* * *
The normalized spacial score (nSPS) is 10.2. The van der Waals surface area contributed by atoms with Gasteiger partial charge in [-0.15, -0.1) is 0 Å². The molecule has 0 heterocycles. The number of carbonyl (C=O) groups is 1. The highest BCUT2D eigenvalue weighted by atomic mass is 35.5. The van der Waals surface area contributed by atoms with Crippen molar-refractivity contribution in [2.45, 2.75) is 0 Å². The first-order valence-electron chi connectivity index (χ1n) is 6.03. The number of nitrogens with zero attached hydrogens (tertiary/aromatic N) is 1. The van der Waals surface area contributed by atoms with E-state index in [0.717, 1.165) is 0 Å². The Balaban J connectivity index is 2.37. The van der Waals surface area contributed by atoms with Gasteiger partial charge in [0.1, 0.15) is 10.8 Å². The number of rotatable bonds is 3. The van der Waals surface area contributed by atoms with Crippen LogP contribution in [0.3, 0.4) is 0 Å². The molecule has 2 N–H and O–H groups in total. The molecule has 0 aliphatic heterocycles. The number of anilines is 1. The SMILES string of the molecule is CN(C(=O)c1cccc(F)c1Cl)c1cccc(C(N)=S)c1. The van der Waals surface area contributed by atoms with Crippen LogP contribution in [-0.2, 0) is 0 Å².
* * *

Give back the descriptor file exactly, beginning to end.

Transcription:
The normalized spacial score (nSPS) is 10.2. The van der Waals surface area contributed by atoms with Gasteiger partial charge in [-0.15, -0.1) is 0 Å². The molecule has 0 heterocycles. The number of carbonyl (C=O) groups is 1. The highest BCUT2D eigenvalue weighted by atomic mass is 35.5. The van der Waals surface area contributed by atoms with Crippen molar-refractivity contribution in [2.45, 2.75) is 0 Å². The first-order valence-electron chi connectivity index (χ1n) is 6.03. The number of nitrogens with zero attached hydrogens (tertiary/aromatic N) is 1. The van der Waals surface area contributed by atoms with E-state index in [0.717, 1.165) is 0 Å². The Balaban J connectivity index is 2.37. The van der Waals surface area contributed by atoms with Gasteiger partial charge in [0.1, 0.15) is 10.8 Å². The number of rotatable bonds is 3. The van der Waals surface area contributed by atoms with Crippen LogP contribution in [0.3, 0.4) is 0 Å². The molecule has 2 N–H and O–H groups in total. The molecule has 0 aliphatic heterocycles. The number of anilines is 1. The SMILES string of the molecule is CN(C(=O)c1cccc(F)c1Cl)c1cccc(C(N)=S)c1. The van der Waals surface area contributed by atoms with Crippen LogP contribution in [-0.2, 0) is 0 Å².